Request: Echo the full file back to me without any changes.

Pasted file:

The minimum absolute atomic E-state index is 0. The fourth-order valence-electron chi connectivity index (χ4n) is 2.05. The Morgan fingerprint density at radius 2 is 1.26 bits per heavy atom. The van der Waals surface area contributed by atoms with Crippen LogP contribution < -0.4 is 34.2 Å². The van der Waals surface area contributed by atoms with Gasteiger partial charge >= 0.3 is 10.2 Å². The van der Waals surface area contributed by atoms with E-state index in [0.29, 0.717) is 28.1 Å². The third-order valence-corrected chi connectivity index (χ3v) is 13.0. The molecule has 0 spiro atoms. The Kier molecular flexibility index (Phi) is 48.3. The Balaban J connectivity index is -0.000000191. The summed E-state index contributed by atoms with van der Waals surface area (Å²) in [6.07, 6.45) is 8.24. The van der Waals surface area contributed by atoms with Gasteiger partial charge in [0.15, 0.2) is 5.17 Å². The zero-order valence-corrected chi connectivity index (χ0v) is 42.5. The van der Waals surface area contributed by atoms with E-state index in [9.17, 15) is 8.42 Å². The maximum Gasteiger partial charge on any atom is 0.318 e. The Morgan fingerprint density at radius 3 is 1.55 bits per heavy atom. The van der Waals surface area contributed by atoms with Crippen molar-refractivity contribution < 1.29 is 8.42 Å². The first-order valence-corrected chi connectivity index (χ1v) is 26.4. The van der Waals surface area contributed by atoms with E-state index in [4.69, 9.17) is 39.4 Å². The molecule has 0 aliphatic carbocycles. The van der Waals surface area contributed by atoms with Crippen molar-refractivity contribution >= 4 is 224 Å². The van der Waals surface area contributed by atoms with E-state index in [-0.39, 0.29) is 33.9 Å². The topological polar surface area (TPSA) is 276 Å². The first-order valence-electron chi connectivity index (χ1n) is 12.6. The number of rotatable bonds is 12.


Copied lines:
The minimum absolute atomic E-state index is 0. The fourth-order valence-electron chi connectivity index (χ4n) is 2.05. The Morgan fingerprint density at radius 2 is 1.26 bits per heavy atom. The van der Waals surface area contributed by atoms with Crippen LogP contribution < -0.4 is 34.2 Å². The van der Waals surface area contributed by atoms with Gasteiger partial charge >= 0.3 is 10.2 Å². The van der Waals surface area contributed by atoms with E-state index in [0.29, 0.717) is 28.1 Å². The third-order valence-corrected chi connectivity index (χ3v) is 13.0. The molecule has 0 spiro atoms. The Kier molecular flexibility index (Phi) is 48.3. The Balaban J connectivity index is -0.000000191. The summed E-state index contributed by atoms with van der Waals surface area (Å²) in [6.07, 6.45) is 8.24. The van der Waals surface area contributed by atoms with Gasteiger partial charge in [0.15, 0.2) is 5.17 Å². The zero-order valence-corrected chi connectivity index (χ0v) is 42.5. The van der Waals surface area contributed by atoms with E-state index in [9.17, 15) is 8.42 Å². The maximum Gasteiger partial charge on any atom is 0.318 e. The Morgan fingerprint density at radius 3 is 1.55 bits per heavy atom. The van der Waals surface area contributed by atoms with Crippen molar-refractivity contribution < 1.29 is 8.42 Å². The first-order valence-corrected chi connectivity index (χ1v) is 26.4. The van der Waals surface area contributed by atoms with E-state index in [4.69, 9.17) is 39.4 Å². The molecule has 0 aliphatic carbocycles. The van der Waals surface area contributed by atoms with Crippen molar-refractivity contribution >= 4 is 224 Å². The van der Waals surface area contributed by atoms with E-state index in [-0.39, 0.29) is 33.9 Å². The topological polar surface area (TPSA) is 276 Å². The first-order valence-electron chi connectivity index (χ1n) is 12.6. The number of rotatable bonds is 12.